• GovSales University

How to Win Government Contracts Outside the Bid/RFP Process


Let’s start with addressing one of the biggest questions we get asked at GovSales University.


“Do you have a government bid template?”


“Do you have a template for RFPs?”


A template would be impossible to provide because every government agency has different requirements for their bids/RFPs.


The question you should be asking is, “How do I respond to a bid or RFP(Request for Proposal)?”


Answer: Review the scope of work requirements from the agency. If you can deliver the products or services that are being requested, then draft up a document addressing each individual requirement. This can be as simple as copying and pasting the requirements and then listing your company's capabilities. Some government agencies include a questionnaire for you to complete with background information on your company and pricing. This is as easy as filling out the answers to a test.



The bigger question is, “How do I win a bid or RFP?”


Answer: Include testimonials of past projects with other agencies to show you have a proven track record working with the government. If you are new to selling to the government, then list the companies who you have worked with in the private sector, giving examples of how you helped others with your products or services. Giving an agency peace of mind that your company can deliver what the agency needs to purchase.


The easiest way to win a government contract is to help the agency write the scope of work based on unique features of your products or services to help eliminate the competition. :)


This leads us into our topic on how to win government contracts outside the bid/RFP process. If you have developed a relationship with an agency like we suggested above to help influence the work requirements, then you are in a position to have the agency purchase without issuing a bid/RFP. Agencies want to make the procurement process as easy as possible but also have to be in compliance with their guidelines.



Tip #1: Are you willing to be flexible with your pricing?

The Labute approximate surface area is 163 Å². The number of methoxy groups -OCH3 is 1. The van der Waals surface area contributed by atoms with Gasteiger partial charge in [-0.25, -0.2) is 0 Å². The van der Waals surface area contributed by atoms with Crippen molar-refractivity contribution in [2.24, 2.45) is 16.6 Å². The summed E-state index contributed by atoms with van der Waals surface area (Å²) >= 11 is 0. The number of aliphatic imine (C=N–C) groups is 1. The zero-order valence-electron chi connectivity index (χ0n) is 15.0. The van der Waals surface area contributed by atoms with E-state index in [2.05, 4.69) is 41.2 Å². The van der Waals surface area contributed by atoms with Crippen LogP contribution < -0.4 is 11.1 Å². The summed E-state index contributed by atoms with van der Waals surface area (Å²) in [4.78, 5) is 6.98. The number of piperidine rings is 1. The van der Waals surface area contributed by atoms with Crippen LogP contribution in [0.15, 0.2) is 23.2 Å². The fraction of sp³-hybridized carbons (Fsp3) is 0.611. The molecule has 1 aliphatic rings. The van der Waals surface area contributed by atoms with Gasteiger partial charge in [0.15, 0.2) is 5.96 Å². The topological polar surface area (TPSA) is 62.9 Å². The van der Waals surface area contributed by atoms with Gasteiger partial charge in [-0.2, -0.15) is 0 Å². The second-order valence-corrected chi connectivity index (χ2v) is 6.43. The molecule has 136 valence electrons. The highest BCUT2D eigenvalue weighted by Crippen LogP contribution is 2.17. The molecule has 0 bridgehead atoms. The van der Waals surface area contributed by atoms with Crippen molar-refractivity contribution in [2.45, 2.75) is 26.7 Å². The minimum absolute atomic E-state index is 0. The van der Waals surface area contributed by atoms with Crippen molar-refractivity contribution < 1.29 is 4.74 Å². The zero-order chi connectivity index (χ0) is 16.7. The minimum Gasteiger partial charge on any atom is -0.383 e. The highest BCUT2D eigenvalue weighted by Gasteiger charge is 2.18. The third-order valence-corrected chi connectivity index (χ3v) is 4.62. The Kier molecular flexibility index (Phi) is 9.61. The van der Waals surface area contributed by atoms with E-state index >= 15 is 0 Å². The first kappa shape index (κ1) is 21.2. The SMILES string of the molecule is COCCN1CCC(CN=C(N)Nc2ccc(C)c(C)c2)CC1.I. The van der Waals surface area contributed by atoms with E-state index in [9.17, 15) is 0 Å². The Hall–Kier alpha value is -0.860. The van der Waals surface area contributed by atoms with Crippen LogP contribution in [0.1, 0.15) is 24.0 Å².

Every agency will have a dollar amount where they can purchase a product or service without going through a bidding process. Some agencies have a limit of $2,500 and other agencies have $100,000. We worked a deal with a University who could purchase from us directly if our price was below $50,000. Guess what? The negotiated price of our service now became $49,900. This made it easier for the agency to get what they needed and also saved us both from the time consuming process of going through a bid. It was well worth the discounted rate if you calculated the man hours involved if we took the other route.


Tip #2: Have you won a previous contract with an agency who follows the same procurement process?


Adding language to your previous “wins” that will allow agencies to piggyback on the contract is a game changer when it comes to avoiding a bid/RFP. Here is a little secret....government agencies prefer to purchase from co-ops and state contracts. Do you think that a purchasing agent would like to spend months drafting up a bid/RFP from scratch or purchase from a previously negotiated deal that followed their procurement rules? You know the answer and this is why piggybacking is helpful for winning deals outside the bid/RFP process. Next time you are in the approval process for winning a bid/RFP, ask the agency if you can include additional verbiage that will allow other agencies to also buy your products or services! This award can be used again and again and again to help you close business.


Tip #3: What makes your product or service unique?


The term sole source is a gray area in the procurement process. Some agencies have stricter policies than others. Sole source means that you have a product or service that does not exist anywhere else. This means that the agency could put out a bid but your company would be the only one to respond since no one else can provide what they need. So instead of posting the solicitation, they can buy from you directly with a verification letter known as a sole source letter that clearly defines you have capabilities that are unique to your offering and cannot be purchased anywhere else. We see this as a common practice for IT/Software companies but can also be applied to other industries.


Let’s face it, no one likes the bid or RFP process. It is time consuming for agencies as well as vendors. Try leveraging the tips above to win your next government contract!